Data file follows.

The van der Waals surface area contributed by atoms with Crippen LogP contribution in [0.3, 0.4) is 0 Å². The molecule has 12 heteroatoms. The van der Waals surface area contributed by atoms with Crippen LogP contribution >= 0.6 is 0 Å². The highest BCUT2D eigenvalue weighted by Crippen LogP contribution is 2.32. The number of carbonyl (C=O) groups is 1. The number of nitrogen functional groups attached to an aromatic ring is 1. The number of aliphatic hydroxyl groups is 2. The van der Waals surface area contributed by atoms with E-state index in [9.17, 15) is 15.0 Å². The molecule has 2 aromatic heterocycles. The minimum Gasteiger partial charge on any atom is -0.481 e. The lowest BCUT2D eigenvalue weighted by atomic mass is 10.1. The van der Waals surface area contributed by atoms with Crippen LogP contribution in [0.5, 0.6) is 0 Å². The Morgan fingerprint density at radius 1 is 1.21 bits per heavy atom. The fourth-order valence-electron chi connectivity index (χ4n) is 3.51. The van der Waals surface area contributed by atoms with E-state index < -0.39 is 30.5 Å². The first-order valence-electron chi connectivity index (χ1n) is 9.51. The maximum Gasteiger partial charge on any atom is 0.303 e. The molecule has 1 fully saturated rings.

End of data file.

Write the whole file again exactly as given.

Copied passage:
The van der Waals surface area contributed by atoms with Crippen LogP contribution in [0.3, 0.4) is 0 Å². The molecule has 12 heteroatoms. The van der Waals surface area contributed by atoms with Crippen LogP contribution >= 0.6 is 0 Å². The highest BCUT2D eigenvalue weighted by Crippen LogP contribution is 2.32. The number of carbonyl (C=O) groups is 1. The number of nitrogen functional groups attached to an aromatic ring is 1. The number of aliphatic hydroxyl groups is 2. The van der Waals surface area contributed by atoms with E-state index in [9.17, 15) is 15.0 Å². The molecule has 2 aromatic heterocycles. The minimum Gasteiger partial charge on any atom is -0.481 e. The lowest BCUT2D eigenvalue weighted by atomic mass is 10.1. The van der Waals surface area contributed by atoms with Crippen LogP contribution in [0.5, 0.6) is 0 Å². The Morgan fingerprint density at radius 1 is 1.21 bits per heavy atom. The fourth-order valence-electron chi connectivity index (χ4n) is 3.51. The van der Waals surface area contributed by atoms with E-state index < -0.39 is 30.5 Å². The first-order valence-electron chi connectivity index (χ1n) is 9.51. The maximum Gasteiger partial charge on any atom is 0.303 e. The molecule has 1 fully saturated rings.